Volkswagen, Air France and Mobil are among a number of corporate brands under fire from climate change activists who have targeted them in a series of damning ads installed throughout Paris to coincide with the beginning of the COP21 climate change talks.
The ads are part of the Brandalism campaign, an anti-advertising movement which takes over advertising spaces in cities throughout Europe to challenge authority and criticise perceived wrongdoing. The artworks were placed in advertising spaces owned by JCDecaux, one of the talks' sponsors.
Prominent corporate sponsors of the UN summit on climate change such as Volkswagen, Air France and oil companies Mobil and Total have been castigated in some of the group’s 600 unauthorised artworks which say they are “part of the problem”.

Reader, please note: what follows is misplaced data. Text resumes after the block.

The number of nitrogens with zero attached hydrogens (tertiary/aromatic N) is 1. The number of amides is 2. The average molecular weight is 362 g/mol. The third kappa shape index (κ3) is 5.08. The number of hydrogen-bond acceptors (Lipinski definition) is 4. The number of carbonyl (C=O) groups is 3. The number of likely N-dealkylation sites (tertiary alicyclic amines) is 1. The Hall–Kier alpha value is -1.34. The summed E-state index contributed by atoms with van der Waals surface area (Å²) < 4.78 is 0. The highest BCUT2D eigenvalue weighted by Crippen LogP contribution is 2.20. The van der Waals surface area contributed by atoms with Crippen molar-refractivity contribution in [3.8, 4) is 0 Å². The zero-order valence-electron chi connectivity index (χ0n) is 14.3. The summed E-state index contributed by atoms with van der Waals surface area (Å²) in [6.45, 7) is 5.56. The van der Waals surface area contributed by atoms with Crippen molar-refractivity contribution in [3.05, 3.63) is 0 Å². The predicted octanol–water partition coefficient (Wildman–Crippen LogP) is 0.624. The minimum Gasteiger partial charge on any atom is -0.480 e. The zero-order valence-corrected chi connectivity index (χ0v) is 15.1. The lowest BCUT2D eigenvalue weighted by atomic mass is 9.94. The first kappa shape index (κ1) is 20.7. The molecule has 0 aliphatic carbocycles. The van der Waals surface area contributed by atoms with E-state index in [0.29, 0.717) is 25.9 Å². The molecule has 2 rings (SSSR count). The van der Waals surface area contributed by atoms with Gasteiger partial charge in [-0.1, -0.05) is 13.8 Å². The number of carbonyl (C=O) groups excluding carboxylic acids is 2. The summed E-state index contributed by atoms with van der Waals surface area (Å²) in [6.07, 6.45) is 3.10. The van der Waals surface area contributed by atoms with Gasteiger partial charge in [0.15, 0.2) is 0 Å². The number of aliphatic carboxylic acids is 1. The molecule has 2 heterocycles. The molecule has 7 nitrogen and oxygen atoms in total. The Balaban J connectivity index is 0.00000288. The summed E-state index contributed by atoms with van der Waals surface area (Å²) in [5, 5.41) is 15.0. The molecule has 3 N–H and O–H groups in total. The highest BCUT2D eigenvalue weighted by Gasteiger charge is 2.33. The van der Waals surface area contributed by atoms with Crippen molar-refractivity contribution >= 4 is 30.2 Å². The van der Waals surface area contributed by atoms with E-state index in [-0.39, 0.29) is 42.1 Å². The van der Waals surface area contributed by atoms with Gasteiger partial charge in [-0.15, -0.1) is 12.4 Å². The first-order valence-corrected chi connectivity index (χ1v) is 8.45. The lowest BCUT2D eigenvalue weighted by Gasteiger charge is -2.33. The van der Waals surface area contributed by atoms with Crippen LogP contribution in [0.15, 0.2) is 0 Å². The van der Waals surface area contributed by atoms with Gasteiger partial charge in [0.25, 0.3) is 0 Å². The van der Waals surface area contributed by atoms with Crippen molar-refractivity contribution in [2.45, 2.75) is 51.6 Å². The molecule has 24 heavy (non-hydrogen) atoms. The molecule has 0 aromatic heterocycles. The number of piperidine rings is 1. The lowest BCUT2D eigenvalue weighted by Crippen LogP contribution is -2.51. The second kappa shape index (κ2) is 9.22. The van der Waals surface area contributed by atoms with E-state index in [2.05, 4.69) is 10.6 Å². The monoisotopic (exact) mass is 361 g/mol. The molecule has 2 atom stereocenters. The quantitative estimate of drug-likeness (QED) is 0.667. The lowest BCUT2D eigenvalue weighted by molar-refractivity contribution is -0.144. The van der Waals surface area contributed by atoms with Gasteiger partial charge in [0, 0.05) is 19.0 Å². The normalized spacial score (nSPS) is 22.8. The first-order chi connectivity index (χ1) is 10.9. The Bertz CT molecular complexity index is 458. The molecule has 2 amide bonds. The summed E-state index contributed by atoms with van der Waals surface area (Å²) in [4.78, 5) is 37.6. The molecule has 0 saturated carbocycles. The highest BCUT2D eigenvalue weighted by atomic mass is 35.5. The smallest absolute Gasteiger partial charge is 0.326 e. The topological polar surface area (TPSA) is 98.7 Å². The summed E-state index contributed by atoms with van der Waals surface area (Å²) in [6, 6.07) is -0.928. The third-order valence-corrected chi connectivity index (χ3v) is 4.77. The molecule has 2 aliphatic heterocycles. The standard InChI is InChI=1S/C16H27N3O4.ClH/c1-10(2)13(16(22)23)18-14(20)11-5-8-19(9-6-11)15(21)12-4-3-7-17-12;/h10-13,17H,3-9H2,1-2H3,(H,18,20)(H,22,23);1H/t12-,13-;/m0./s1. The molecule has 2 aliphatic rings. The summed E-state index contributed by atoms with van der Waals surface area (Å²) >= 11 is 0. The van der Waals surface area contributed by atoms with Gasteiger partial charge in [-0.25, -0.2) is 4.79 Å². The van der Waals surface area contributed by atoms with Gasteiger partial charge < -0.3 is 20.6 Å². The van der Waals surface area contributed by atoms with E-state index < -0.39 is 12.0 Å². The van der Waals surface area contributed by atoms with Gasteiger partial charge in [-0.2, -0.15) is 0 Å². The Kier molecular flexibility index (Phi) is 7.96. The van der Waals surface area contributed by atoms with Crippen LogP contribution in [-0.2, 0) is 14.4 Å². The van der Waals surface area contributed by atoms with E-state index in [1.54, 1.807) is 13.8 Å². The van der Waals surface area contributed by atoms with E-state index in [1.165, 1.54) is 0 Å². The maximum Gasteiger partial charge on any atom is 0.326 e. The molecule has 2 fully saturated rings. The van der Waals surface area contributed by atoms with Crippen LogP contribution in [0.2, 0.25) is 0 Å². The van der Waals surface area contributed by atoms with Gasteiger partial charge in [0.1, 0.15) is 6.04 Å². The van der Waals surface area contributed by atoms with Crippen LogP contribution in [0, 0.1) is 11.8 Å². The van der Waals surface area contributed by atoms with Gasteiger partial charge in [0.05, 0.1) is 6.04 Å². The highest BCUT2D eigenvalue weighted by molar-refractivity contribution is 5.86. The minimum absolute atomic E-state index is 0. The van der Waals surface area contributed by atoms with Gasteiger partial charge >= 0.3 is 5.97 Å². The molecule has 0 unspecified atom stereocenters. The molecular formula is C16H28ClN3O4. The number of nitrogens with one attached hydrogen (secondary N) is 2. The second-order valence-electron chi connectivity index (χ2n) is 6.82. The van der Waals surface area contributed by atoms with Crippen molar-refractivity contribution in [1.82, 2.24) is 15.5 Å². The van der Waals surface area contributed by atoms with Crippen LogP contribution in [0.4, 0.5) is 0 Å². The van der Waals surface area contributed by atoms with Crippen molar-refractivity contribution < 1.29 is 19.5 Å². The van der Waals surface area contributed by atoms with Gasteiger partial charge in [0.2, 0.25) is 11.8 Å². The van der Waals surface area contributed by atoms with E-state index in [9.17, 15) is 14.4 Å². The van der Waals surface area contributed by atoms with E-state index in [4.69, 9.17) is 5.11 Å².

The ads chastise the brands for their public commitments to tackling climate change, accusing them of lying and greed.
In June this year Air France signed a statement confirming its commitment to reduce its environmental footprint and increase the use of sustainable alternative fuels. The Brandalism campaign however accused the company of bribing politicians to ensure its profits aren’t affected by any emission laws.
Volkswagen was unsurprisingly targeted in the campaign following the emissions scandal in which the car manufacturer was caught installing software in 11 million cars that cheated emissions tests, making the vehicles appear greener than they actually were.
Mobil, which merged with Exxon in 1999, was also denounced after it was caught giving $2.3m to members of Congress and a corporate lobbying group that block efforts to fight climate change.
In a statement, the activists’ said that the aim was to "highlight the links between advertising, consumerism, fossil fuel dependency and climate change".
The Conference of Parties (COP21) talks, which commenced today (30 November) and are due to run through until 11 December, bring together leaders from 147 nations in the hope that a global agreement can be met on how best to tackle climate change and reduce carbon emissions.
World leaders were also part of the campaign.
David Cameron was portrayed wearing Formula 1 gear.